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Autonomous transports for storage and retrieval systems

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Publication number
US9321591B2
US9321591B2 US13860802 US201313860802A US9321591B2 US 9321591 B2 US9321591 B2 US 9321591B2 US 13860802 US13860802 US 13860802 US 201313860802 A US201313860802 A US 201313860802A US 9321591 B2 US9321591 B2 US 9321591B2
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Prior art keywords
bot
storage
example
transfer
suitable
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US13860802
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US20150375938A9 (en )
US20140308098A1 (en )
Inventor
John Lert
Stephen Toebes
Robert Sullivan
Foster D. Hinshaw
Nathan Ulrich
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Symbotic LLC
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Symbotic LLC
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    • BPERFORMING OPERATIONS; TRANSPORTING
    • B65CONVEYING; PACKING; STORING; HANDLING THIN OR FILAMENTARY MATERIAL
    • B65GTRANSPORT OR STORAGE DEVICES, e.g. CONVEYORS FOR LOADING OR TIPPING; SHOP CONVEYOR SYSTEMS; PNEUMATIC TUBE CONVEYORS
    • B65G1/00Storing articles, individually or in orderly arrangement, in warehouses or magazines
    • B65G1/02Storage devices
    • B65G1/04Storage devices mechanical
    • B65G1/137Storage devices mechanical with arrangements or automatic control means for selecting which articles are to be removed
    • B65G1/1373Storage devices mechanical with arrangements or automatic control means for selecting which articles are to be removed for fulfilling orders in warehouses
    • BPERFORMING OPERATIONS; TRANSPORTING
    • B65CONVEYING; PACKING; STORING; HANDLING THIN OR FILAMENTARY MATERIAL
    • B65GTRANSPORT OR STORAGE DEVICES, e.g. CONVEYORS FOR LOADING OR TIPPING; SHOP CONVEYOR SYSTEMS; PNEUMATIC TUBE CONVEYORS
    • B65G1/00Storing articles, individually or in orderly arrangement, in warehouses or magazines
    • B65G1/02Storage devices
    • B65G1/04Storage devices mechanical
    • B65G1/0492Storage devices mechanical with cars adapted to travel in storage aisles
    • BPERFORMING OPERATIONS; TRANSPORTING
    • B65CONVEYING; PACKING; STORING; HANDLING THIN OR FILAMENTARY MATERIAL
    • B65GTRANSPORT OR STORAGE DEVICES, e.g. CONVEYORS FOR LOADING OR TIPPING; SHOP CONVEYOR SYSTEMS; PNEUMATIC TUBE CONVEYORS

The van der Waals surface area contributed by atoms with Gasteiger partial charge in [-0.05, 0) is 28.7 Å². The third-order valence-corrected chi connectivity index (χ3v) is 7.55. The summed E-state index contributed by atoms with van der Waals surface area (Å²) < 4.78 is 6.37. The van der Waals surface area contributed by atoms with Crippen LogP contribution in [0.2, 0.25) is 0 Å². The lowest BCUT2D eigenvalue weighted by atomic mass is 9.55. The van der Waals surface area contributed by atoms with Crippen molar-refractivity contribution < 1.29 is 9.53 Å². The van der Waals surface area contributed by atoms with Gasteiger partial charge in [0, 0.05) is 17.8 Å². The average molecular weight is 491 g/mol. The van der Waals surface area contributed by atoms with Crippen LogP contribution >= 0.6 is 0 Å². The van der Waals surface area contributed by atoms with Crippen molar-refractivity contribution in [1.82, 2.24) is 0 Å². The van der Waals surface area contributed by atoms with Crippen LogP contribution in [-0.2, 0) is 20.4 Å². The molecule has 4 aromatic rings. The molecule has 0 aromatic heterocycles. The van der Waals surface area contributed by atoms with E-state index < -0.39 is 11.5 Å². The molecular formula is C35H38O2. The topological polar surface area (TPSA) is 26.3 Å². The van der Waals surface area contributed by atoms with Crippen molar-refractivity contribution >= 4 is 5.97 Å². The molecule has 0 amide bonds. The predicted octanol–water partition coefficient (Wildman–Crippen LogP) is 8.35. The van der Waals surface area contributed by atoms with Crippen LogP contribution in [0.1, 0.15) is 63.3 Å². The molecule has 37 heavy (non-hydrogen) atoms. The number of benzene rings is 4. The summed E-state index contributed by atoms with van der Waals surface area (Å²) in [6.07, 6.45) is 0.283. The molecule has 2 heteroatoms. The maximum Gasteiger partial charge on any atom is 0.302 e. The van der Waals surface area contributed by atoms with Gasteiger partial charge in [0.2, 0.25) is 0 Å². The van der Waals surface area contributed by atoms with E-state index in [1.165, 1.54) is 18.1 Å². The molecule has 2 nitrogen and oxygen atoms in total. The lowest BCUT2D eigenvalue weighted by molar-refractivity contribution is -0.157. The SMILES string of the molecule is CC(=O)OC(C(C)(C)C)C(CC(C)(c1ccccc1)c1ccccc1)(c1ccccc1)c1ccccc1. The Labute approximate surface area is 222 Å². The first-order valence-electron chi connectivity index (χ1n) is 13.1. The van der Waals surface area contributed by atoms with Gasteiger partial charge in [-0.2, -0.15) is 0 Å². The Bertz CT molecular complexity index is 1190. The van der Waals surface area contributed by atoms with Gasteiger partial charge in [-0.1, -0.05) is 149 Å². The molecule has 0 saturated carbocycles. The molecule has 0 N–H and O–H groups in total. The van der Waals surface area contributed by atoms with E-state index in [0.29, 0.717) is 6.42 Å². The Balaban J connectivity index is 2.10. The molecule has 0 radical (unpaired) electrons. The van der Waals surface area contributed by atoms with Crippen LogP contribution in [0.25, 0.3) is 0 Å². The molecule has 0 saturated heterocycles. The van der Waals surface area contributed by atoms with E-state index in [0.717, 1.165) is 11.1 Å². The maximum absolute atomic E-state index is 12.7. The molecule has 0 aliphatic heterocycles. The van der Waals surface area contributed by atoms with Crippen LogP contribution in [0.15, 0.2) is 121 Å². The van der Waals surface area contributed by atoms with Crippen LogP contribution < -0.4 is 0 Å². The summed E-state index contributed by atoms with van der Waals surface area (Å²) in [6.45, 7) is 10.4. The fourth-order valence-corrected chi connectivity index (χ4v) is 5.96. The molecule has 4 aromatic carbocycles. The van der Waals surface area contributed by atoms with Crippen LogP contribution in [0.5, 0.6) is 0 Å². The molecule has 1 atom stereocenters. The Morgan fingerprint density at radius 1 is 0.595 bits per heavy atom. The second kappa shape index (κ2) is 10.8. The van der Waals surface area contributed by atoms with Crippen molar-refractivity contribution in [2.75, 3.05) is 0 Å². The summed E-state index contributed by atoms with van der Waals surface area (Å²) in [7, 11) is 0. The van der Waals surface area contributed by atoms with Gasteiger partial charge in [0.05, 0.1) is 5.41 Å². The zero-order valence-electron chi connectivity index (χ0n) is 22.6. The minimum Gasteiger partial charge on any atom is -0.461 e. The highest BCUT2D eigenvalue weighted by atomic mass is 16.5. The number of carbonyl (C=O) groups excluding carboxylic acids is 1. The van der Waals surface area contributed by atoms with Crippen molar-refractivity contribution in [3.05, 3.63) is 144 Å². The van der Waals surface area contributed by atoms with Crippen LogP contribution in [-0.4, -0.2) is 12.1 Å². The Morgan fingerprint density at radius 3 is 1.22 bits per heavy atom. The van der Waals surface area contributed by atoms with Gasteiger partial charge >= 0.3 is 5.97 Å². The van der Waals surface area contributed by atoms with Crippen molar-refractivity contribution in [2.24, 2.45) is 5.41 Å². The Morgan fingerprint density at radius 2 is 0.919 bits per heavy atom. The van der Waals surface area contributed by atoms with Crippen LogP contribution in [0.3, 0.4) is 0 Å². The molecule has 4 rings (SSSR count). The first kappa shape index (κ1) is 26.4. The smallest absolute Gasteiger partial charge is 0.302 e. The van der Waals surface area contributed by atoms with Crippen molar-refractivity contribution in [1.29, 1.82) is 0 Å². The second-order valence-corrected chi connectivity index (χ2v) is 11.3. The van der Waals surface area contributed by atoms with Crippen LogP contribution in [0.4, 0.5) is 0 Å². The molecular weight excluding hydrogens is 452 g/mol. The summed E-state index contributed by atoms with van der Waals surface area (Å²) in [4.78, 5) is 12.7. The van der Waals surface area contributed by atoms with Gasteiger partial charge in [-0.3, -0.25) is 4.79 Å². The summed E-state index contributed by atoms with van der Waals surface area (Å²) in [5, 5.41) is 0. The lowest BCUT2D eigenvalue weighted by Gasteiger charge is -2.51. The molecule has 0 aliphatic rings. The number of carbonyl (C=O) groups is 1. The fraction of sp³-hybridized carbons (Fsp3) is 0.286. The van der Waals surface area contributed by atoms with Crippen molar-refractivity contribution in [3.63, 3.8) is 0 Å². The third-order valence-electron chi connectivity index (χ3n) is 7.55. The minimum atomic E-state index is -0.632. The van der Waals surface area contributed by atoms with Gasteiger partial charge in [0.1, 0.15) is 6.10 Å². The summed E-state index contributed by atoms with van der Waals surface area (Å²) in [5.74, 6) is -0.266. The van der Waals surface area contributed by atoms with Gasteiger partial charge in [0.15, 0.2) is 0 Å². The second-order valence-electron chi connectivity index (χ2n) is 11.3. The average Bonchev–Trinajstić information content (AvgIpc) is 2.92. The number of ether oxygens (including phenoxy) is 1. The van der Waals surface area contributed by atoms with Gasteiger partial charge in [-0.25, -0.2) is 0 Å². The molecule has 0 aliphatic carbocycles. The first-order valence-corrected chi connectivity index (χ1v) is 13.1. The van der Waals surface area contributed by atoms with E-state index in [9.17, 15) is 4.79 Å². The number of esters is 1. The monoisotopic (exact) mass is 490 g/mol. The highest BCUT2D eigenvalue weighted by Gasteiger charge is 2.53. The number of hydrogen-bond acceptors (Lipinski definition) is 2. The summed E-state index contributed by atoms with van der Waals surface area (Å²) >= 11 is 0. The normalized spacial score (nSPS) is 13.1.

• B65G1/00Storing articles, individually or in orderly arrangement, in warehouses or magazines
    • B65G1/02Storage devices
    • B65G1/04Storage devices mechanical
    • B65G1/06Storage devices mechanical with means for presenting articles for removal at predetermined position or level
    • B65G1/065Storage devices mechanical with means for presenting articles for removal at predetermined position or level with self propelled cars

Abstract

An autonomous transport vehicle for transferring case units to and from predefined storage areas in an automated case unit storage system, the automated case unit storage system including an array of multilevel storage racks with picking aisles passing therebetween and at least one multilevel vertical conveyor having movable shelves, the autonomous transport vehicle including a frame configured to traverse the picking aisles and a transfer deck connecting the picking aisles to the at least one multilevel vertical conveyor for transferring case units between the predefined storage areas and the at least one multilevel vertical conveyor, and a controller connected to the frame, the controller being configured to effect movement of the autonomous transport vehicle through the picking aisles for accessing each storage area within a respective level of the array of multilevel storage racks and each shelf of the at least one multilevel vertical conveyor.

Description

CROSS REFERENCE TO RELATED APPLICATIONS

This application is a continuation of U.S. patent application Ser. No. 12/757,312 filed on Apr. 10, 2010 and claims the benefit of U.S. Provisional Patent Application No. 61/168,349 filed on Apr. 10, 2009, the disclosure of which is incorporated herein by reference in its entirety.

This application is related to U.S. patent application Ser. No. 12/757,381, entitled “STORAGE AND RETRIEVAL SYSTEM,” filed on Apr. 9, 2010; U.S. patent application Ser. No. 12/757,337, entitled “CONTROL SYSTEM FOR STORAGE AND RETRIEVAL SYSTEMS,” filed on Apr. 9, 2010; U.S. patent application Ser. No. 12/757,354, entitled “LIFT INTERFACE FOR STORAGE AND RETRIEVAL SYSTEMS,” filed on Apr. 9, 2010; and U.S. patent application Ser. No. 12/757,220, entitled “STORAGE AND RETRIEVAL SYSTEM,” filed on Apr. 9, 2010, the disclosures of which are incorporated by reference herein in their entireties.

BACKGROUND

1. Field

The exemplary embodiments generally relate to material handling systems and, more particularly, to transports for automated storage and retrieval systems.

2. Brief Description of Related Developments